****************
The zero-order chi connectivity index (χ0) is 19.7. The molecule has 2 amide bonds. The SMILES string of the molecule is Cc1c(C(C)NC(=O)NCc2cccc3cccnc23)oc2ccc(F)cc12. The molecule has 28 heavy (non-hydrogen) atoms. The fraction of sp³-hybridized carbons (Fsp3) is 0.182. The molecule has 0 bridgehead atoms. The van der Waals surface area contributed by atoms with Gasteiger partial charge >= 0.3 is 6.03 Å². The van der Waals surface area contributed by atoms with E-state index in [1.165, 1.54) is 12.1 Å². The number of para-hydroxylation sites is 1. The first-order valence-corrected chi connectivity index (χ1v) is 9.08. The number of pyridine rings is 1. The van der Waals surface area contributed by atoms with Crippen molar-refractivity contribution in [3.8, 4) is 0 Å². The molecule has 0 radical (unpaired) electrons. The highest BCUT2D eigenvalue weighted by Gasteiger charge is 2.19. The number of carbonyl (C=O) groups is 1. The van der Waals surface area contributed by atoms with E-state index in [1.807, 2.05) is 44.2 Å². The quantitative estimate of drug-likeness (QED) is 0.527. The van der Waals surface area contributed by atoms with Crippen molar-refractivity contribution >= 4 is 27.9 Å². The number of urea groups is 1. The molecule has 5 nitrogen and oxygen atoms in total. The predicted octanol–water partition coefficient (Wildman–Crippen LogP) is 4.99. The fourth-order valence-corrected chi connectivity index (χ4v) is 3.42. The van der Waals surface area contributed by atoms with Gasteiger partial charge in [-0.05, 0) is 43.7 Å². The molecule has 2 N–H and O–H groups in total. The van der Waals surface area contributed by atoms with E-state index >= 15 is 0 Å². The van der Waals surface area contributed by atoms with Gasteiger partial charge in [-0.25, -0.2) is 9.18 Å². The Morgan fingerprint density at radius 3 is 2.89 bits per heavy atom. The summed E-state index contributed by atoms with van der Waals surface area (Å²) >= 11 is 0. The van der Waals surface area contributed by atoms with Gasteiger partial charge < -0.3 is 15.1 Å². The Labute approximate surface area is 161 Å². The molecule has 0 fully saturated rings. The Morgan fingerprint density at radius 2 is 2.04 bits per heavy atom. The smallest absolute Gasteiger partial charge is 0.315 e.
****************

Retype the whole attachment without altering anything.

The zero-order chi connectivity index (χ0) is 19.7. The molecule has 2 amide bonds. The SMILES string of the molecule is Cc1c(C(C)NC(=O)NCc2cccc3cccnc23)oc2ccc(F)cc12. The molecule has 28 heavy (non-hydrogen) atoms. The fraction of sp³-hybridized carbons (Fsp3) is 0.182. The molecule has 0 bridgehead atoms. The van der Waals surface area contributed by atoms with Gasteiger partial charge >= 0.3 is 6.03 Å². The van der Waals surface area contributed by atoms with E-state index in [1.165, 1.54) is 12.1 Å². The number of para-hydroxylation sites is 1. The first-order valence-corrected chi connectivity index (χ1v) is 9.08. The number of pyridine rings is 1. The van der Waals surface area contributed by atoms with Crippen molar-refractivity contribution in [3.8, 4) is 0 Å². The molecule has 0 radical (unpaired) electrons. The highest BCUT2D eigenvalue weighted by Gasteiger charge is 2.19. The number of carbonyl (C=O) groups is 1. The van der Waals surface area contributed by atoms with E-state index in [1.807, 2.05) is 44.2 Å². The quantitative estimate of drug-likeness (QED) is 0.527. The van der Waals surface area contributed by atoms with Crippen molar-refractivity contribution >= 4 is 27.9 Å². The number of urea groups is 1. The molecule has 5 nitrogen and oxygen atoms in total. The predicted octanol–water partition coefficient (Wildman–Crippen LogP) is 4.99. The fourth-order valence-corrected chi connectivity index (χ4v) is 3.42. The van der Waals surface area contributed by atoms with Gasteiger partial charge in [-0.05, 0) is 43.7 Å². The molecule has 2 N–H and O–H groups in total. The van der Waals surface area contributed by atoms with E-state index >= 15 is 0 Å². The van der Waals surface area contributed by atoms with Gasteiger partial charge in [-0.25, -0.2) is 9.18 Å². The Morgan fingerprint density at radius 3 is 2.89 bits per heavy atom. The summed E-state index contributed by atoms with van der Waals surface area (Å²) >= 11 is 0. The van der Waals surface area contributed by atoms with Gasteiger partial charge < -0.3 is 15.1 Å². The Labute approximate surface area is 161 Å². The molecule has 0 fully saturated rings. The Morgan fingerprint density at radius 2 is 2.04 bits per heavy atom. The smallest absolute Gasteiger partial charge is 0.315 e.